‘My only dream was to wear the Indian cap’ : Sachin

Sachin Tendulkar has said that support from his family has had a huge role to play in shaping his career. Tendulkar, India’s most prolific batsman in Tests and ODIs, is expected to speak in detail about his childhood in a book, Tendulkar’s Opus, to be published by the end of 2007. In an interview with The Sunday Times Magazine, Tendulkar talked at length about how he got started in the game, and how he has handled the success and fame that have come along with it.

“It started when I was seven and I received my first cricket bat. I remember it so clearly. My big sister gave it to me after returning from a trip to Kashmir, which is known for its high-quality willows. It wasn’t the best bat, but it was like a piece of gold to me. I used to imagine myself batting for India, hitting fours and sixes, the people cheering. Batting came naturally to me, probably because of my physique. There were bigger guys who chose to bowl, and there were smaller guys like me who had no option but to bat.”

However, Tendulkar clarified that cricket wasn’t his only interest when he was young. As a child he was a keen follower of tennis, especially of John McEnroe. “I also played a lot of tennis — and I was pretty good too,” he recalled. “My big-time hero was John McEnroe. I just loved that guy. All my friends and family would support Bjorn Borg, I was the only one supporting John McEnroe — everyone used to call me “Mac” because I styled myself on him. I made my father buy me the same headbands and sweatbands and even grew my hair long. You wouldn’t believe the pictures of me from that time.”

Tendulkar also said that cricket helped him channelise all his energy, and made special mention of his elder brother, Ajit Tendulkar, in his development as a cricketer in the early days. “I settled down when I started playing a lot of cricket in my early teens — all my calories were being burnt on the cricket pitch and my energy was being focused. I have my brother Ajit to thank for that — he guided me into the game. He figured out that I could bat by watching my swing, the way I connected with the ball and my consistency. He’s almost 10 years older than me and had played at a decent level himself. He told me that professional cricket could be a future for me and convinced my father to let me change schools, to help me play more.”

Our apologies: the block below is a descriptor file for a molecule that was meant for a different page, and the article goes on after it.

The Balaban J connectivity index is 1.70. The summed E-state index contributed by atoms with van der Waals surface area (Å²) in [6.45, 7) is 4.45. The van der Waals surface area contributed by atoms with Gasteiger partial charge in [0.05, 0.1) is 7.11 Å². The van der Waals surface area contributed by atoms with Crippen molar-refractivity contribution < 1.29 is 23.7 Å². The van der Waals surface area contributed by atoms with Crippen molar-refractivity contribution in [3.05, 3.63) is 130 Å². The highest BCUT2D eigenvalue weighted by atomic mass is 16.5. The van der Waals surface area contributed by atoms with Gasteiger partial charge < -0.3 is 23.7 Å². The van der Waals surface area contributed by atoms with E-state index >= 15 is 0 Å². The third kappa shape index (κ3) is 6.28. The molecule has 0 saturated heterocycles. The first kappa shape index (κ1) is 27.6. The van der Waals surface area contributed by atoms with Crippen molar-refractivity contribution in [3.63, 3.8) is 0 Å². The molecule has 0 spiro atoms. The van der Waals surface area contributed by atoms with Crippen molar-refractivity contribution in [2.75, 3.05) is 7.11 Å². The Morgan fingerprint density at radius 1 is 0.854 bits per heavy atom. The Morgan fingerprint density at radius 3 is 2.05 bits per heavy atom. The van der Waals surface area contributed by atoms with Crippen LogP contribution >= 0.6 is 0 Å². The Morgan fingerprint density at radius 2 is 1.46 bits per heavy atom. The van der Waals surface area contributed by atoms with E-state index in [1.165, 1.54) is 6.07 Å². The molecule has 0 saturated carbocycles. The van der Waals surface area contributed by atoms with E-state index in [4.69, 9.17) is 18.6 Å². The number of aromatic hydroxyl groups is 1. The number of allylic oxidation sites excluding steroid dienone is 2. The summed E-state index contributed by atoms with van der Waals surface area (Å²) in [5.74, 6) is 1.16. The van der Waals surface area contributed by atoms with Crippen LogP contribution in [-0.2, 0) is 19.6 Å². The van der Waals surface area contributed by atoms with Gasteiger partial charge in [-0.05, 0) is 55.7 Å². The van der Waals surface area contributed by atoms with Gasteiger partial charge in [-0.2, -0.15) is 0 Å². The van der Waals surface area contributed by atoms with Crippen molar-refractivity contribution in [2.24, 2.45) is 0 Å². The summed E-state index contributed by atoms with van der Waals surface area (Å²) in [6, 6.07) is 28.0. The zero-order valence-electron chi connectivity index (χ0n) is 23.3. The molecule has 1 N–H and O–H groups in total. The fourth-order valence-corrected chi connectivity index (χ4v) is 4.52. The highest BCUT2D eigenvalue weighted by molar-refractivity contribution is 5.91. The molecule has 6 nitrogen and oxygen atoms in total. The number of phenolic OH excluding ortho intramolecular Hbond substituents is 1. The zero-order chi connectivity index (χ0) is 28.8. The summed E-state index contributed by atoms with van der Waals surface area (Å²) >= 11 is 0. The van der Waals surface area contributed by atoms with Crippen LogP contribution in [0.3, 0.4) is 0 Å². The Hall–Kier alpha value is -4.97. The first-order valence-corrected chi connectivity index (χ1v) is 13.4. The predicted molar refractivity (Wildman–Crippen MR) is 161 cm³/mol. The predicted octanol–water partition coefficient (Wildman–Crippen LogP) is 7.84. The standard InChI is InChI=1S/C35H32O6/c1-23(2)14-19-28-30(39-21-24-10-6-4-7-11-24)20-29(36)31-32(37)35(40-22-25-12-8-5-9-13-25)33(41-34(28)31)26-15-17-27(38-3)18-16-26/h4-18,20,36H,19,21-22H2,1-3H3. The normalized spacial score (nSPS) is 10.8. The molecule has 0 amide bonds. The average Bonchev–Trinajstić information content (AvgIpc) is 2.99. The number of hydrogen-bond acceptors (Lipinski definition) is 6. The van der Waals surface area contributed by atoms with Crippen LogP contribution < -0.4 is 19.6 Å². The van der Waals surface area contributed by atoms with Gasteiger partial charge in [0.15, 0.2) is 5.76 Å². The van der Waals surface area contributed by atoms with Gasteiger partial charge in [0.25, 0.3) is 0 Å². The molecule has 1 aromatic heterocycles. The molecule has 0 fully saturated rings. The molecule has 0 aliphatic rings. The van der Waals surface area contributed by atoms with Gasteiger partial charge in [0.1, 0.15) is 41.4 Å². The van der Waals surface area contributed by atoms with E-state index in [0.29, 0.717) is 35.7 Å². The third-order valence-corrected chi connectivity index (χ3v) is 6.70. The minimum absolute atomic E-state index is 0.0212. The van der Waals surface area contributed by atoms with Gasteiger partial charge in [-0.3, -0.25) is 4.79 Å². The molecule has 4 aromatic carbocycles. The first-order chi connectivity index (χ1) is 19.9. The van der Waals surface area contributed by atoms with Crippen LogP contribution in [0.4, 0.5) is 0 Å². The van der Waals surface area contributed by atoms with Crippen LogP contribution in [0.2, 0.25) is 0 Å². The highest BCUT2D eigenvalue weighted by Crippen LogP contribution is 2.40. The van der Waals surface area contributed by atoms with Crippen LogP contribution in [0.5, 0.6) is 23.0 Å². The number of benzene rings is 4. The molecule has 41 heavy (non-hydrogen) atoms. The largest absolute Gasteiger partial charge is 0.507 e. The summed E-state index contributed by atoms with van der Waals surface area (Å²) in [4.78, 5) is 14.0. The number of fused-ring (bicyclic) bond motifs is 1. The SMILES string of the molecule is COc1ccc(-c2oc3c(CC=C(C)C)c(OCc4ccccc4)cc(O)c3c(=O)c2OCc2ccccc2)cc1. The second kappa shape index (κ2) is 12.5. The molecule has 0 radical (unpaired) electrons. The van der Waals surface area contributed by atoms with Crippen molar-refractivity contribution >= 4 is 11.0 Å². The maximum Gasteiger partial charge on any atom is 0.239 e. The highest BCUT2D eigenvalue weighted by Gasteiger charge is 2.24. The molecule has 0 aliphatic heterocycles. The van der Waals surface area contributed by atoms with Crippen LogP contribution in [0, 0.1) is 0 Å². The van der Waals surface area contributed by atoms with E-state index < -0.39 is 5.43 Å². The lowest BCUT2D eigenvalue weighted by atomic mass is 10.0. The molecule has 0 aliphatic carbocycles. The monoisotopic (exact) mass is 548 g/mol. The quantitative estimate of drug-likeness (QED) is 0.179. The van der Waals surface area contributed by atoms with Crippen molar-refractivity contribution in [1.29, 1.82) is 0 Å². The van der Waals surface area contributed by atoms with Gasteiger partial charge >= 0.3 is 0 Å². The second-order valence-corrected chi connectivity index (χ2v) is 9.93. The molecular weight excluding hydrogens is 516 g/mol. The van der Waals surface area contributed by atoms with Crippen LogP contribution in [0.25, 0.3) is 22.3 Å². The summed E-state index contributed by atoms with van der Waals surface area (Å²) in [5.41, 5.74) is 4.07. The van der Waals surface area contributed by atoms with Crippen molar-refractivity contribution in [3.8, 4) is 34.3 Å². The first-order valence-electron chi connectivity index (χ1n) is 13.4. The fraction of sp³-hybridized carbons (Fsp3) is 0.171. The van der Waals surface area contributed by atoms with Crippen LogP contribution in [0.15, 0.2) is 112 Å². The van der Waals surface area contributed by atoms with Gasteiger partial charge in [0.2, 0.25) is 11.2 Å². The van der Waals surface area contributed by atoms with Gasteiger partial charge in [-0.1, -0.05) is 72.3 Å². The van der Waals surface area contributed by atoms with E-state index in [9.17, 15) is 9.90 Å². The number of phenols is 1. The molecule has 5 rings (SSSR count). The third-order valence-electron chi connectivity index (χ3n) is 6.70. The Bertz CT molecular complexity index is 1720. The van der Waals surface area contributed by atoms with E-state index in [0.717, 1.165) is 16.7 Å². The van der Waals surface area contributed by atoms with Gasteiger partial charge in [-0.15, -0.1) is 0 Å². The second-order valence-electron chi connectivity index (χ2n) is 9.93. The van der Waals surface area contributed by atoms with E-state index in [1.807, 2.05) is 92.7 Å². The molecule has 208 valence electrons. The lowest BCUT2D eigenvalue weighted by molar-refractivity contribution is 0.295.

Tendulkar recalled that the support came not only from his brother, but from his parents as well. “My father, who died in 1999, was never a cricket fan, not at all. But he understood exactly how to get the best out of me. He always encouraged me and told my mother that he had full faith in me. It was probably reverse psychology, but as I got older I felt like I could not misuse that trust. He warned me against taking short cuts and told me to just keep playing, despite the ups and downs. When it came to choosing between cricket and going to university, he said: ‘You can play cricket, I know that is your first love, so go for it.'”

Tendulkar also thanked his parents for instilling in him the values which ensured that he remained grounded even after he achieved so much success and fame. “It has never been about owning this or that car and the other things that come with this life. My parents taught me that it is important to live every day of your life with grace and honour. An obsession with money or worldly matters was always thumbed down. My only dream was to wear the Indian cap and the Indian colours. In that respect, my childhood dreams have come true.”

Now a father of two, Tendulkar said he was now trying to find the balance between spending time with his family and playing a sport he still has plenty of passion for. “I need to strike the right balance between cricket and family. I try to follow my father’s lead and give my kids the freedom that I had in my family. Having children brings back all my old childhood memories, wonderful years. I still dream — without dreams, life is flat, you stagnate. I don’t go to the temple every morning, but I do pray. I thank God for everything He has given me, because life has been good to me.”


© ESPN Cricinfo

No Replies to "'My only dream was to wear the Indian cap' : Sachin"